• 3. downside is having to listen so closely… it is easy to misjudge emotional health, and the danger is beginning coaching with someone who needs referral to other services.”  Attentuation of status differences. Several participants mentioned that distance coaching reduces status differences. For this reason, clients often prefer a neutral space, such as the virtual space offered in distance coaching. As one member illustrated: ”My office is interpreted as “my space” by the client and it implies a hierarchical relationship and infers an expectation of compliance with my direction” and as another participant argued: “..they are in their own environment and more relaxed than at my office. “  Disclosure. According to two of the participants´ experiences, clients disclose information easier when communicating at a distance. They “ up more from a distance” and “disclosure may be more difficult to achieve in person.”  Coaches´ skills Several participants emphasized the important role coaching skills play in affecting the quality. Whether face to face or coaching at a distance, the effectiveness of coaching depends largely on the coach. Quoting one practitioner: “Both can work extraordinarily well, depending on the skill of the coach.” 2. Practical issues Several practical issues were raised in the group´s discussion, all concerning flexibility such as: alleviation of geographic barriers, offering just in-time coaching, matching, reducing travel. E-coaching was considered more appropriate than face to face coaching in solving all these practical issues, and flexibility was a significant factor affecting decisions on delivering coaching at a distance or face to face.  Alleviation of geographic barriers and matching E-coaching provides wider selection opportunities, as clients are not constrained to finding a coach in their region. This implies higher chances of a good match between coach and client. “.. the right coach connecting with the right client. When the whole world is your territory, the opportunity to connect the best coach with the best client is multiplied by thousands.”  Just-time coaching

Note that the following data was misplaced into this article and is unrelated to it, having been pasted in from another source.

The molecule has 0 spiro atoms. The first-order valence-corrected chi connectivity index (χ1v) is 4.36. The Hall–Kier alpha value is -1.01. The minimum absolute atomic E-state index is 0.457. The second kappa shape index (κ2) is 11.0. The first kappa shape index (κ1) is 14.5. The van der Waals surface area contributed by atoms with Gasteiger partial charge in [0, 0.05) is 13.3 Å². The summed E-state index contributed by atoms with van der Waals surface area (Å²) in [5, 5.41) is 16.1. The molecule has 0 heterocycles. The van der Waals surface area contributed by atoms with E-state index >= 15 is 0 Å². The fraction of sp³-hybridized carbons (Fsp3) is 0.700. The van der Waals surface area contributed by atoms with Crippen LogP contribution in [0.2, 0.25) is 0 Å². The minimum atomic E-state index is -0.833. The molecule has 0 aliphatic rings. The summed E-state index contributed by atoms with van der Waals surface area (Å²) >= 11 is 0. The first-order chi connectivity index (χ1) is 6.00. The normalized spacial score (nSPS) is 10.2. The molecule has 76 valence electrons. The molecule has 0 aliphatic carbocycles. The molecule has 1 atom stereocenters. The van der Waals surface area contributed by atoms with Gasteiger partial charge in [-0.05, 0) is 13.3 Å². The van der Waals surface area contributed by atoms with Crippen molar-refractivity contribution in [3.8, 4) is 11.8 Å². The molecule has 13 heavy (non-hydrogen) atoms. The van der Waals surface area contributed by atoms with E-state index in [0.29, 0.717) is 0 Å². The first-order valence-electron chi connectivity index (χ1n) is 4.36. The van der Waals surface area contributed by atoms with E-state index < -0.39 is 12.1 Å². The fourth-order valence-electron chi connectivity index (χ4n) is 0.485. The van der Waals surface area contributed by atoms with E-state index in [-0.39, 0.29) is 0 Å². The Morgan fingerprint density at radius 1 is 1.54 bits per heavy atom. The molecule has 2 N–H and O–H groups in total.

• 4. Another practical issue which was raised concerned the possibility to offer just-time coaching. E-coaching certainly enables this.”…it is more valuable to work with clients by telephone when they feel in greatest need of support, rather than waiting for the scheduled appointment, which could be several days later.”  Time and cost effectiveness An important consideration in deciding between face to face and distance coaching sessions is reducing travel, as it implies benefits in terms of time and subsequently costs. This is a benefit for both parties, the coach and the client. “The world is a busy place and we weigh our valuable time as to how we can get the best and most outcome“. Overall, the Positive Psychology Coaching group´s discussion showed that there are both, benefits and challenges associated with coaching at a distance. Technology is an enabler, both in presence and distance coaching, however, not all views were congruent on whether technology-mediated distance coaching, i.e. e-coaching can provide a optimal solution. The practical benefits associated with e-coaching, such as time and cost effectiveness, alleviation of geographic barriers, matching possibilities and just-time coaching, are undeniable. However, in regard to the quality of coaching, opinions were divided. Quality depends on effective communication, rapport building, and trust that is established between coach and client. Can e-coaching facilitate an equally trusting and strong relationship between coach- client as face to face coaching? Does the strength of the relationship depend predominantly on the skill of the coach? Can it be that e-coaching allows more disclosure, reduces status differences, and enhances the coach´s listening skill? Are non-verbal cues a distraction afterall? Leave a comment to tell us your opinion..